A new study by an international research team characterized three new cases of a rare medical condition where spinal muscular atrophy (SMA) is associated with progressive myoclonic epilepsy (PME). The study is entitled “Spinal muscular atrophy associated with progressive myoclonic epilepsy: A rare condition caused by mutations in ASAH1” and was recently published in the journal Epilepsia.
SMA is a rare, devastating motor neuron disease and one of the leading genetic causes of pediatric mortality, occurring in approximately 1 in every 6,000 to 10,000 newborns. It is characterized by the degeneration of nerves controlling muscles and voluntary movement, resulting in muscle weakness, atrophy, paralysis and eventually death. SMA is the result of a mutation or deletion in a gene called survival of motor neuron 1 (SMN1), which causes insufficient production of the SMN protein.
SMA has been previously associated with another condition called PME, a group of rare syndromes involving the central nervous system and characterized by muscle contractions (myoclonus) and seizures (epilepsy) that leads to unsteadiness, muscle rigidity and neurological deterioration. The genetic cause underlying this SMA-PME rare condition was proposed to be a mutation in the gene N-acylsphingosine amidohydrosilase 1 (ASAH1). In this study, researchers assessed three new SMA-PME patients in order to better understand the phenotype linked to this condition.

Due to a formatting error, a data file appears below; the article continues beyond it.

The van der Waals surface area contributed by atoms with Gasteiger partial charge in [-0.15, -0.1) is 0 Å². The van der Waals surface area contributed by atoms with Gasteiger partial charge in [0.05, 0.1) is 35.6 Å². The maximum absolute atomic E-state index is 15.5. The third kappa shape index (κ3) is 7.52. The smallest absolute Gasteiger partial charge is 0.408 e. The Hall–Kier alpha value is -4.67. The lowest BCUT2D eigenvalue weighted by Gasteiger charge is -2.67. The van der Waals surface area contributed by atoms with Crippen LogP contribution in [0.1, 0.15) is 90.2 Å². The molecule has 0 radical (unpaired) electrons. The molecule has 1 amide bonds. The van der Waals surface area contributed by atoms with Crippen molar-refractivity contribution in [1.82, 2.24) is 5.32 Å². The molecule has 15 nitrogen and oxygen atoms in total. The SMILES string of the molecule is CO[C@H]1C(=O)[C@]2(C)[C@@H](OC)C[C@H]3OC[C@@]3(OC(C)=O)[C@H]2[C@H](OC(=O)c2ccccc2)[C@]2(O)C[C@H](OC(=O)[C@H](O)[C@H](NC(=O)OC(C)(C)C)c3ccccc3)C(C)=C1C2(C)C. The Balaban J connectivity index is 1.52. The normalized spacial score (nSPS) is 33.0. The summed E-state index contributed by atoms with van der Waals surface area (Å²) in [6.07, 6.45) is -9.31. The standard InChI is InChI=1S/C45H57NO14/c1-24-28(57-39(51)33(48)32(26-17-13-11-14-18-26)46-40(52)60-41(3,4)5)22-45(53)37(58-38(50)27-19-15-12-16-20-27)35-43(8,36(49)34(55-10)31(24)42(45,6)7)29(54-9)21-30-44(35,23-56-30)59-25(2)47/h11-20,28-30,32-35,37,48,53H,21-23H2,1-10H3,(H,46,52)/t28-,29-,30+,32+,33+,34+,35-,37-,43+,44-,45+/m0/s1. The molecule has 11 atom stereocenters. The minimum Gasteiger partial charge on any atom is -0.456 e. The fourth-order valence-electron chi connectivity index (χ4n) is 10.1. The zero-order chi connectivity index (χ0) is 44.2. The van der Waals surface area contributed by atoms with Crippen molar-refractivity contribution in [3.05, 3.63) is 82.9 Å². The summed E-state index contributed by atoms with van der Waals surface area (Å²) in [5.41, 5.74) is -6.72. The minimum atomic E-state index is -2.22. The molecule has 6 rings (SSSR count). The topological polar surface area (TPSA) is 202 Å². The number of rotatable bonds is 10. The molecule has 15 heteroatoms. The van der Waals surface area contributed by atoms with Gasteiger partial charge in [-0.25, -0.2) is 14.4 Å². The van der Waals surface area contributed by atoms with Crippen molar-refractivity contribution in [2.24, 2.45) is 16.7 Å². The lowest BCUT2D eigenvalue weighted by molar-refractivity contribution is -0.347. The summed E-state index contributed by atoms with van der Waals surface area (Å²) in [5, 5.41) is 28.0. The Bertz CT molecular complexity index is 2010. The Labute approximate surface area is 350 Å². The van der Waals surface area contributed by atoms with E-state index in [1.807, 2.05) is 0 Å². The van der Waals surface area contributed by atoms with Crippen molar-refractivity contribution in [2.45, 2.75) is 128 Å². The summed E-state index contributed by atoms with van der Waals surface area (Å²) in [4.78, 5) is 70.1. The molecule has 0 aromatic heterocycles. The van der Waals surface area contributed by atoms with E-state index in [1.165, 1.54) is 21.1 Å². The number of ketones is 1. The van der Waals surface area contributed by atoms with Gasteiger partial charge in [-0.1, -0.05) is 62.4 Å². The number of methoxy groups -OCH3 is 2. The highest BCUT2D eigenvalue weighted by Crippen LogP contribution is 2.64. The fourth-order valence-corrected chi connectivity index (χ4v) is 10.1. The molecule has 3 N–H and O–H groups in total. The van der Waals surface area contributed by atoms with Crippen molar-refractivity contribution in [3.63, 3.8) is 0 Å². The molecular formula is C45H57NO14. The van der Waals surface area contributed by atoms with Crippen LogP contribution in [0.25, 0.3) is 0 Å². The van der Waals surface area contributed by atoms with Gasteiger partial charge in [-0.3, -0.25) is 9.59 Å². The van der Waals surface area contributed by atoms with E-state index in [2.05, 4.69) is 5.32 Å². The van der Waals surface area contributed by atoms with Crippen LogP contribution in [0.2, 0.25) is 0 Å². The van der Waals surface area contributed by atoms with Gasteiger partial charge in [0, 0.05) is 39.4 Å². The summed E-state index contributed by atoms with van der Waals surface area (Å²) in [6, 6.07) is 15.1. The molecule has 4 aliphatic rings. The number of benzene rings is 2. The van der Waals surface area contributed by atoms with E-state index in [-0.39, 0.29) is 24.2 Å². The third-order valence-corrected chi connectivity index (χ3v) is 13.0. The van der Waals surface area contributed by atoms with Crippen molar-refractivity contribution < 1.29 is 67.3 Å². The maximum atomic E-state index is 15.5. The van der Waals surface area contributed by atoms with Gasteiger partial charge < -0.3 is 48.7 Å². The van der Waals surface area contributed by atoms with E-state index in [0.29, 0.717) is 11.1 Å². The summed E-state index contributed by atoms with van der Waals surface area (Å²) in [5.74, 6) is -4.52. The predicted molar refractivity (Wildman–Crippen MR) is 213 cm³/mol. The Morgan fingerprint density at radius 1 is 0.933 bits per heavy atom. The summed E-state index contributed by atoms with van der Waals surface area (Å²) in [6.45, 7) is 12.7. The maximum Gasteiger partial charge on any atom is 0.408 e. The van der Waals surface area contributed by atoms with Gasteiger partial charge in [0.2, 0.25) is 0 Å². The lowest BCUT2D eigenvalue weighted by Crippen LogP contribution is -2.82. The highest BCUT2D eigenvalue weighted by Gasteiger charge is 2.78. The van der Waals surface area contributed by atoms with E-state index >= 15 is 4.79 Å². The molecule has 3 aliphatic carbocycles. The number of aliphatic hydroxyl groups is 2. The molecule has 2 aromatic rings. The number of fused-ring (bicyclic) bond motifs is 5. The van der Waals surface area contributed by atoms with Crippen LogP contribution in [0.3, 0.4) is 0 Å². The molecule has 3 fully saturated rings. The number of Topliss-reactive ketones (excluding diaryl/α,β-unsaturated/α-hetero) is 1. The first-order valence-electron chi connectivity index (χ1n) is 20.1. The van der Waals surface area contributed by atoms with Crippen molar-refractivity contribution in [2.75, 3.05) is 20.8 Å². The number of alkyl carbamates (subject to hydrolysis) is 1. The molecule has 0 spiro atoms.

The research team analyzed the three patients (all girls aged 3, 8 and 18 years old) in terms of clinical and neurophysiological parameters, including brain magnetic resonance imaging (MRI), electromyography (EMG), and wakefulness and sleep electroencephalography (EEG). Skin and muscle biopsies, as well as molecular genetic analysis were also performed.
Researchers found that the main clinical features of SMA-PME condition were onset during childhood characterized by proximal muscular weakness, and later appearance of cognitive impairment of variable degree, and generalized epilepsy with absences and myoclonic seizures. The course of the disease was found to be progressive and associated to uncontrolled epileptic seizures and muscle wasting. Mutations in the ASAH1 gene were found in the three patients and the muscle biopsies revealed typical signs of neurogenic damage.
Taken together with previous case reports, the team reported that patients with a childhood SMA-PME onset usually experience a more rapid and severe disease course, whereas patients with juvenile/adult onset have a slower disease evolution, without cognitive impairment and being responsive to antiepileptic drugs.
The research team concluded that the SMA-PME condition linked to ASAH1 mutations has distinct genetic, clinical and neurophysiologic features. The team suggests that further studies should explore the role of ASAH1 in brain and muscle function.